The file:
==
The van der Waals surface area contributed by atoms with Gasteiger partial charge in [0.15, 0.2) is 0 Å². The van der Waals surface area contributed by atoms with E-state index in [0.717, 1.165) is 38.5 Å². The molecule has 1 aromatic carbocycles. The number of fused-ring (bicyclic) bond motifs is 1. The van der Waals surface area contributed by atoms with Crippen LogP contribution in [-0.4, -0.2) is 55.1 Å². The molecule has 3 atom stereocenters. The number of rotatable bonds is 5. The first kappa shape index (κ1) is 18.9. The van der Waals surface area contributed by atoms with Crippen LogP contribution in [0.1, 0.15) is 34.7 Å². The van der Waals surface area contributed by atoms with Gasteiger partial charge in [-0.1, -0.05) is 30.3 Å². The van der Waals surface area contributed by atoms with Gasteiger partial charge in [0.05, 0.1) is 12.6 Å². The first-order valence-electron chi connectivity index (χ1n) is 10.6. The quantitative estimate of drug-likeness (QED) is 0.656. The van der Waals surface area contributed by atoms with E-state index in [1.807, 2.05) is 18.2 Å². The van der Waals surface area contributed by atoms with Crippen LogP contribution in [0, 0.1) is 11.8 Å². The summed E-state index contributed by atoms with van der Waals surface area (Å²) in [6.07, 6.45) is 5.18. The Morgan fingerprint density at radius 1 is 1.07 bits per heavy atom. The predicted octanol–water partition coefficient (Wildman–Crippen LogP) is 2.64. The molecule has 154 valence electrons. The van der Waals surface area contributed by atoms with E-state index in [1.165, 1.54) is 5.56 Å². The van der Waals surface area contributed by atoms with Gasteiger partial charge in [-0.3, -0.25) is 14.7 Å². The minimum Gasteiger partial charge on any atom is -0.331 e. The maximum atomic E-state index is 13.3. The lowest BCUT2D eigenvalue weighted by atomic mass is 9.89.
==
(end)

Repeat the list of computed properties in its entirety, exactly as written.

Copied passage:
The van der Waals surface area contributed by atoms with Gasteiger partial charge in [0.15, 0.2) is 0 Å². The van der Waals surface area contributed by atoms with E-state index in [0.717, 1.165) is 38.5 Å². The molecule has 1 aromatic carbocycles. The number of fused-ring (bicyclic) bond motifs is 1. The van der Waals surface area contributed by atoms with Crippen LogP contribution in [-0.4, -0.2) is 55.1 Å². The molecule has 3 atom stereocenters. The number of rotatable bonds is 5. The first kappa shape index (κ1) is 18.9. The van der Waals surface area contributed by atoms with Crippen LogP contribution in [0.1, 0.15) is 34.7 Å². The van der Waals surface area contributed by atoms with Gasteiger partial charge in [-0.1, -0.05) is 30.3 Å². The van der Waals surface area contributed by atoms with Gasteiger partial charge in [0.05, 0.1) is 12.6 Å². The first-order valence-electron chi connectivity index (χ1n) is 10.6. The quantitative estimate of drug-likeness (QED) is 0.656. The van der Waals surface area contributed by atoms with E-state index in [1.807, 2.05) is 18.2 Å². The van der Waals surface area contributed by atoms with Crippen LogP contribution in [0, 0.1) is 11.8 Å². The summed E-state index contributed by atoms with van der Waals surface area (Å²) in [6.07, 6.45) is 5.18. The Morgan fingerprint density at radius 1 is 1.07 bits per heavy atom. The predicted octanol–water partition coefficient (Wildman–Crippen LogP) is 2.64. The molecule has 154 valence electrons. The van der Waals surface area contributed by atoms with E-state index in [1.165, 1.54) is 5.56 Å². The van der Waals surface area contributed by atoms with Gasteiger partial charge in [-0.3, -0.25) is 14.7 Å². The minimum Gasteiger partial charge on any atom is -0.331 e. The maximum atomic E-state index is 13.3. The lowest BCUT2D eigenvalue weighted by atomic mass is 9.89.